Hello, once again Some1sPC readers! After a jam-packed amount of major tournaments in March, we finally get a soothing break to reflect and break down the results from this past month. Ultra Prism ended up being exactly how most people predicted and a bunch of hyped cards ended up being disappointing. The most interesting change to the format would be the release of Lucario GX as a promo. It saw a decent amount of play in Portland Regionals, with nine Lucario variants making Day 2. That's a very promising result for Lucario moving forward and I expect it to remain relevant in upcoming Standard tournaments. I ended up playing Golisopod Zoroark again and fell short of making Day 2 at 6-2-1. The Lucario Zoroark matchup is unfavorable and those were my only loses in Portland. I still believe Golisopod Zoroark can be a great deck choice for upcoming events, but it is no longer the monster of the format it was before. Lucario puts a healthy check on it and it should bounce around from Tier 1 to Tier 2. For my article today, I'm going to put Standard aside and focus on Expanded, as our next United States Regional will be in that format. Fellow Some1sPC writers have already extensively covered the majority of the Standard decks and all of the Lucario variants, so be sure to check them out! The two decks I'll be covering are Gyarados/Gallade and Glaceon, which are strong enough to keep up with the power of Zoroark and Garbodor.

State of Expanded

The current Metagame of Expanded is dominated by Zoroark and Garbodor. These two cards had an immediate impact upon release and haven't faded away since. It's difficult for most decks to keep up with Zoroark's draw power and damage output through Sky Field. Garbodor's Gabotoxin Ability shuts down an incredibly fast Expanded format with the dependency of Abilities, which leads to a more control style victory. I'm fairly confident that Expanded will not go away from Zoroark and Garbodor for the rest of the season, which makes them good options to get your hands on to improve your mastery of them. The only way to truly combat them is to run an even stronger combo, such as Gyarados/Gallade and Glaceon GX.

If you're interested in playing with or against Zoroark and Garbodor, I would start with Igor Costa's 1st place Garbodor list and Daniel Lynch's 2nd place Zoroark list. They're super refined lists that are nearly perfect, so it will be the best place to start in preparation for upcoming Expanded events. One of my best tips for Expanded would be to get in as many games as possible because executing and playing will determine a lot of the games. You need a good amount of reps with your deck and the understanding of how quickly the tempo of the game can change in a single turn. Most outcomes are decided after taking advantage of a big play in Expanded over matchups, as a majority of Expanded matchups feel 50/50, so it comes down to starts and how well you can execute.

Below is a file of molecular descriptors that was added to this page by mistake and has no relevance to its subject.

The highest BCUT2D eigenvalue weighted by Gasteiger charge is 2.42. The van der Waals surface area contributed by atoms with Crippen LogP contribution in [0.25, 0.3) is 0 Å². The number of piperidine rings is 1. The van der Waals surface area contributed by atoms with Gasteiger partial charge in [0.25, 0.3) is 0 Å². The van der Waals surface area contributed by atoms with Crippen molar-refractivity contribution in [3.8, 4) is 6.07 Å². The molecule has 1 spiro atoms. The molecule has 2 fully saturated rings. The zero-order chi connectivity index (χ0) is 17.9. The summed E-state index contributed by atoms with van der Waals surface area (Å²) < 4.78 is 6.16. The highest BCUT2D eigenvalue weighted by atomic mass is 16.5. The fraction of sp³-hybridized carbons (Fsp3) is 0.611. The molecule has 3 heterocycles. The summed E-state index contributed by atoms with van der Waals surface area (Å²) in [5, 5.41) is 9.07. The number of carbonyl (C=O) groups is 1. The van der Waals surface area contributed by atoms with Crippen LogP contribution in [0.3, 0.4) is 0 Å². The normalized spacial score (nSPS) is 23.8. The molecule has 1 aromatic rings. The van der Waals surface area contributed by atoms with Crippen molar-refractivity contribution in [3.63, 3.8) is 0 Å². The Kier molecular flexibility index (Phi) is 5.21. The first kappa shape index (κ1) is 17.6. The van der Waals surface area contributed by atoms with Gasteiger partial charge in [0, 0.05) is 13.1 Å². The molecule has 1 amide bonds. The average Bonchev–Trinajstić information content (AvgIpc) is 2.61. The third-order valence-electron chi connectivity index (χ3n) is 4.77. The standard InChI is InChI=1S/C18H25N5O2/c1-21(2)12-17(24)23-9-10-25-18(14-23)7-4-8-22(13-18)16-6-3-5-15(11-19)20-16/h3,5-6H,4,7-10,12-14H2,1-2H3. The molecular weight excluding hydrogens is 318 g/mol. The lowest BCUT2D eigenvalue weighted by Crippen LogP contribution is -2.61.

Igor Costa Drampa Garbodor 1st Place

Pokemon (15)

  • 3 Trubbish PLS
  • 1 Trubbish NVI
  • 2 Garbodor GRI
  • 1 Garbodor BKP
  • 1 Garbodor LTR
  • 2 Drampa GX
  • 3 Tapu Lele GX
  • 1 Oricorio GRI
  • 1 Sudowoodo GRI

Trainers (36)

  • 3 Professor Sycamore
  • 3 N
  • 2 Guzma
  • 2 Acerola
  • 1 Brigette
  • 1 Teammates
  • 1 Colress
  • 4 VS Seeker
  • 4 Ultra Ball
  • 4 Float Stone
  • 3 Choice Band
  • 1 Muscle Band
  • 1 Dowsing Machine
  • 1 Rescue Stretcher
  • 1 Super Rod
  • 1 Field Blower
  • 3 Parallel City

Energy (9)

  • 4 Double Colorless Energy
  • 4 Psychic Energy
  • 1 Rainbow Energy


Igor's Garbodor deck is very interesting with the excessive redundancy of locks on locks. You would think that capitalizing on a single bench lock with Parallel City would be enough for a matchup, but he decided to go with even more emphasis and pressure by using Sudowoodo. That's the biggest strength and the way this deck wins. It creates a ton of locks forcing you to have the solution to everything in a single turn. You can't address them one at a time and having only one piece to the puzzle won't win you the game. From my testing before Costa Mesa Regionals I didn't like how the deck felt, as the damage was very low and super underwhelming. You have to play this deck as control oriented as possible and lock your opponent out of the game. You won't be winning a race with your opponent and your focus should be to run them out of resources.


Daniel Lynch Zoroark 2nd Place

Pokemon (20)

  • 3 Zorua BW
  • 1 Zorua DEX
  • 4 Zoroark GX
  • 1 Zoroark BW
  • 2 Tapu Lele GX
  • 3 Shaymin EX
  • 4 Exeggcute PLF
  • 1 Exeggutor PLF
  • 1 Sudowoodo GRI

Trainers (41)

  • 3 Colress
  • 2 Hex Maniac
  • 1 Brigette
  • 1 Ghetsis
  • 1 Guzma
  • 4 VS Seeker
  • 4 Ultra Ball
  • 4 Puzzle of Time
  • 2 Battle Compressor
  • 2 Red Card
  • 2 Choice Band
  • 2 Float Stone
  • 1 Computer Search
  • 1 Pokemon Communication
  • 1 Level Ball
  • 1 Rescue Stretcher
  • 1 Field Blower
  • 3 Skyfield

Energy (4)

  • 4 Double Colorless Energy


Daniel's Zoroark list was another unique spin on things at Costa Mesa. Zoroark's built-in draw power lets you get the card advantage on your opponent and at the same time, you can get one hit knockouts with Sky Field. The other great advantage of the large hand size is it allows you to make crazy combo plays through Hex Maniac, Ghetsis and Red Card that will change the momentum of the game in an instant. The unique thing that Daniel added to his list was Exeggutor, which adds more emphasis on the tempo aspect of Expanded. The biggest problem has been the mirror running the same disruption cards and with Exeggutor you can dictate those terms by preventing them from using Supporters. You can stop them in their tracks and plan your big responsive play when you're ready.

Gyarados Gallade

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